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COVID-19 shuts borders, causing a shortage of farmworkers across America

COVID-19 shuts borders, causing a shortage of farmworkers across America
Posted at 12:12 PM, Aug 21, 2020
and last updated 2020-08-21 15:12:23-04

Farm life is not easy, but sometimes that life picks you.

“When we were little boys, I think it was my dad pushing us out the door all the time,” said orchard owner Curtis Rowley, with a laugh. “As you get older, it gets it your blood and you seem to stay around.”

Rowley is a fourth-generation farmer in rural Utah.

“Here on the side of us, we have a tart cherry orchard,” Rowley said, motioning with his hand. “We also have a gala block of apples.”

However, Rowley’s specialty is peaches.

“I know when they are perfect, not by color, not but size, but when I cut them open and smell them,” he said.

Knowledge passed down through his family taught him how to dodge the always humming farm equipment. He knows what to do when mother nature turns on the AC. Unfortunately, there are some things that even a seasoned farming family cannot plan for.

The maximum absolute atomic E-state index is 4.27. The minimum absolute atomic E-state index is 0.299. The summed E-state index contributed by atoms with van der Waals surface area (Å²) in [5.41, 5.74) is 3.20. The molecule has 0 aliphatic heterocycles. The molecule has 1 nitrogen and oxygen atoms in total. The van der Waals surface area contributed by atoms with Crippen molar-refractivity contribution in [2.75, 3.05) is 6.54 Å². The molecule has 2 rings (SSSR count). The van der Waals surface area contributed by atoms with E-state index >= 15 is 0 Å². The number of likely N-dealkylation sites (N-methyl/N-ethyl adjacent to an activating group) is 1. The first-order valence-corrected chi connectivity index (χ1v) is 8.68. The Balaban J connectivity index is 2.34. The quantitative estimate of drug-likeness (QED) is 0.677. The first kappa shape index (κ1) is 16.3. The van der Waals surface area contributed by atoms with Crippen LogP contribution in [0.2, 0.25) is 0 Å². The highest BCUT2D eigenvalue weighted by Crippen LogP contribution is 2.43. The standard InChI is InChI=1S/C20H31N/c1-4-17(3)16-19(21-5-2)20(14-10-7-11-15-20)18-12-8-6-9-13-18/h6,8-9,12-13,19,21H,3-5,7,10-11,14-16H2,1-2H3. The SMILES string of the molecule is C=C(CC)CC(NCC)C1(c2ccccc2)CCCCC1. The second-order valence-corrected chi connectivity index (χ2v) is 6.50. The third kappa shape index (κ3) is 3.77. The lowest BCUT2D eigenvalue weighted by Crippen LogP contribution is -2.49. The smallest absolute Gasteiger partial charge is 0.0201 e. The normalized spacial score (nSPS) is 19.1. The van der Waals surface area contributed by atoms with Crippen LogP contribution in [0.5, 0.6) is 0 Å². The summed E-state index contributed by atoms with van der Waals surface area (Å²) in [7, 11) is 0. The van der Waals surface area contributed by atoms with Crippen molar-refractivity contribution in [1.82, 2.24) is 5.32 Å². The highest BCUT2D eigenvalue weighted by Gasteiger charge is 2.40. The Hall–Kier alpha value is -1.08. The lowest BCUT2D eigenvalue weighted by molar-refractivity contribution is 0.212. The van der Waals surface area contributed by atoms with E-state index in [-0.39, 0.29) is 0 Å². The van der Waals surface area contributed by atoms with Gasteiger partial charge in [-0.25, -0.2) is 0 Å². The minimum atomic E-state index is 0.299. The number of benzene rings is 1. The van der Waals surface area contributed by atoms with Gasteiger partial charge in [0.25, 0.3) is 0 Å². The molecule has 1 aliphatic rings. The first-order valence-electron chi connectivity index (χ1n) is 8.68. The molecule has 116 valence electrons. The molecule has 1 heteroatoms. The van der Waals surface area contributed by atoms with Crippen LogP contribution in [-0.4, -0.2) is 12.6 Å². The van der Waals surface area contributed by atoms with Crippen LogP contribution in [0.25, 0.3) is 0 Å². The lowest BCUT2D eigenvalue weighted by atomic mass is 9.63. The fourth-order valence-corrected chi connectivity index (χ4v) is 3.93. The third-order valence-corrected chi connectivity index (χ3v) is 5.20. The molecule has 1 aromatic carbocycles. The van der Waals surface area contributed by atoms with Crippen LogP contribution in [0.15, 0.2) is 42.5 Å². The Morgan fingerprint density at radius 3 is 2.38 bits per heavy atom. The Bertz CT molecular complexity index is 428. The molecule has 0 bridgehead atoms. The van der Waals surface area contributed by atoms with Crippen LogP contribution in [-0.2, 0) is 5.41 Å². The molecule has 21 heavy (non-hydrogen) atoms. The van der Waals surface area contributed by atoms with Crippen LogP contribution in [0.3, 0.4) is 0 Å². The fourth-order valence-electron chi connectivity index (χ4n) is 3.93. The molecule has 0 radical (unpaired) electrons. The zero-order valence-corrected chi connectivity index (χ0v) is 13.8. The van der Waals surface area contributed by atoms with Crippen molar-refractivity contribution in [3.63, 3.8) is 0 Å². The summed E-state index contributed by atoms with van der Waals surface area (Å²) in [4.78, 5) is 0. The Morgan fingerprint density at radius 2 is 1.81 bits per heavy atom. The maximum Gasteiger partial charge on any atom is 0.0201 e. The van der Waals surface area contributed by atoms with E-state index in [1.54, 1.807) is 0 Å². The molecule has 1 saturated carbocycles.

“We were still pruning when the COVID-19 pandemic hit,” Rowley said.

Like many in this business, Rowley relies on outside help for planting, pruning and harvesting. He uses the H-2A government program that allows U.S. employers to bring foreign nationals in to fill temporary agricultural jobs.

“As they shut down the Mexico border at the end of March, our guys happened to be right there at the time,” he explained.

Rowley said luckily, the group got through, but now, it is the harvest and it’s all hands on deck.

He is feeling the pinch.

“It’s really tight,” Rowley said. “I won’t tell you it’s perfect.”

The window for picking does not stay open for long.

“We have somewhere between three and maybe four days if we’re lucky,” he said.

Rowley said he has tried other options, like offering jobs to people furloughed or laid off.

“They’ll come and help for a bit, but as soon as their jobs open back up, they leave and that’s understandable,” he said.

The timing of the harvest also coincides with schools starting.

“To hire high school kids to pick apples is just not going to happen,” he said.

Rowley said they will squeeze through the fall harvest, but others will not be as lucky.

“There’s a lot of people still looking for help,” he said.

As for the future, this farmer said his family will remain planted, ready to weather whatever storm comes their way.

“We’re planning on being here farming and continuing to grow this fruit,” he said.